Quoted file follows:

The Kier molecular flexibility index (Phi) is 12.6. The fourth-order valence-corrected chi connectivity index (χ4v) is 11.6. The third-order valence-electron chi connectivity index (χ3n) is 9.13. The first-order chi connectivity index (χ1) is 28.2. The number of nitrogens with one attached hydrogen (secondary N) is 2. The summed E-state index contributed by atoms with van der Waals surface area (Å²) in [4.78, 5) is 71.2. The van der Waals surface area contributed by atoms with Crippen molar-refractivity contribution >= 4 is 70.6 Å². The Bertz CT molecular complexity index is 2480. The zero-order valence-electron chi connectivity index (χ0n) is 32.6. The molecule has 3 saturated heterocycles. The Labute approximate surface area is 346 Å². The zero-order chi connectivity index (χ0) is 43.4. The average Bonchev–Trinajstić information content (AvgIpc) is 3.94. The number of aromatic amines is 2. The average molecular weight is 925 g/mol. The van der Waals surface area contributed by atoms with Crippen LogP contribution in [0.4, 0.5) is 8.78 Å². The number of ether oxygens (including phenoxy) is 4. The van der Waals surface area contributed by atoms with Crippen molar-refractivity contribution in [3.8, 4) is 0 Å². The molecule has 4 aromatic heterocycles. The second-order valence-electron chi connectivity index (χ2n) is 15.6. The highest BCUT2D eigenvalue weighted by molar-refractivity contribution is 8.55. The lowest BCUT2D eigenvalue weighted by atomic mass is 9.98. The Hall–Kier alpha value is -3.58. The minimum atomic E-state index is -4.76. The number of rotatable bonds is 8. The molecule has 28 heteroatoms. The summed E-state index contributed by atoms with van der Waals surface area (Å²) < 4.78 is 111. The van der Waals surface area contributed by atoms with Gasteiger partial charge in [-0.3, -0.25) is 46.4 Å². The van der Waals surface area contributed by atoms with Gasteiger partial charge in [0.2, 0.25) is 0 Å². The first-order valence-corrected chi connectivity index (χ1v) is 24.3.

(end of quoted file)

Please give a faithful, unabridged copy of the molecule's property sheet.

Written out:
The Kier molecular flexibility index (Phi) is 12.6. The fourth-order valence-corrected chi connectivity index (χ4v) is 11.6. The third-order valence-electron chi connectivity index (χ3n) is 9.13. The first-order chi connectivity index (χ1) is 28.2. The number of nitrogens with one attached hydrogen (secondary N) is 2. The summed E-state index contributed by atoms with van der Waals surface area (Å²) in [4.78, 5) is 71.2. The van der Waals surface area contributed by atoms with Crippen molar-refractivity contribution >= 4 is 70.6 Å². The Bertz CT molecular complexity index is 2480. The zero-order valence-electron chi connectivity index (χ0n) is 32.6. The molecule has 3 saturated heterocycles. The Labute approximate surface area is 346 Å². The zero-order chi connectivity index (χ0) is 43.4. The average Bonchev–Trinajstić information content (AvgIpc) is 3.94. The number of aromatic amines is 2. The average molecular weight is 925 g/mol. The van der Waals surface area contributed by atoms with Crippen LogP contribution in [0.4, 0.5) is 8.78 Å². The number of ether oxygens (including phenoxy) is 4. The van der Waals surface area contributed by atoms with Crippen molar-refractivity contribution in [3.8, 4) is 0 Å². The molecule has 4 aromatic heterocycles. The second-order valence-electron chi connectivity index (χ2n) is 15.6. The highest BCUT2D eigenvalue weighted by molar-refractivity contribution is 8.55. The lowest BCUT2D eigenvalue weighted by atomic mass is 9.98. The Hall–Kier alpha value is -3.58. The minimum atomic E-state index is -4.76. The number of rotatable bonds is 8. The molecule has 28 heteroatoms. The summed E-state index contributed by atoms with van der Waals surface area (Å²) < 4.78 is 111. The van der Waals surface area contributed by atoms with Gasteiger partial charge in [-0.3, -0.25) is 46.4 Å². The van der Waals surface area contributed by atoms with Gasteiger partial charge in [0.2, 0.25) is 0 Å². The first-order valence-corrected chi connectivity index (χ1v) is 24.3.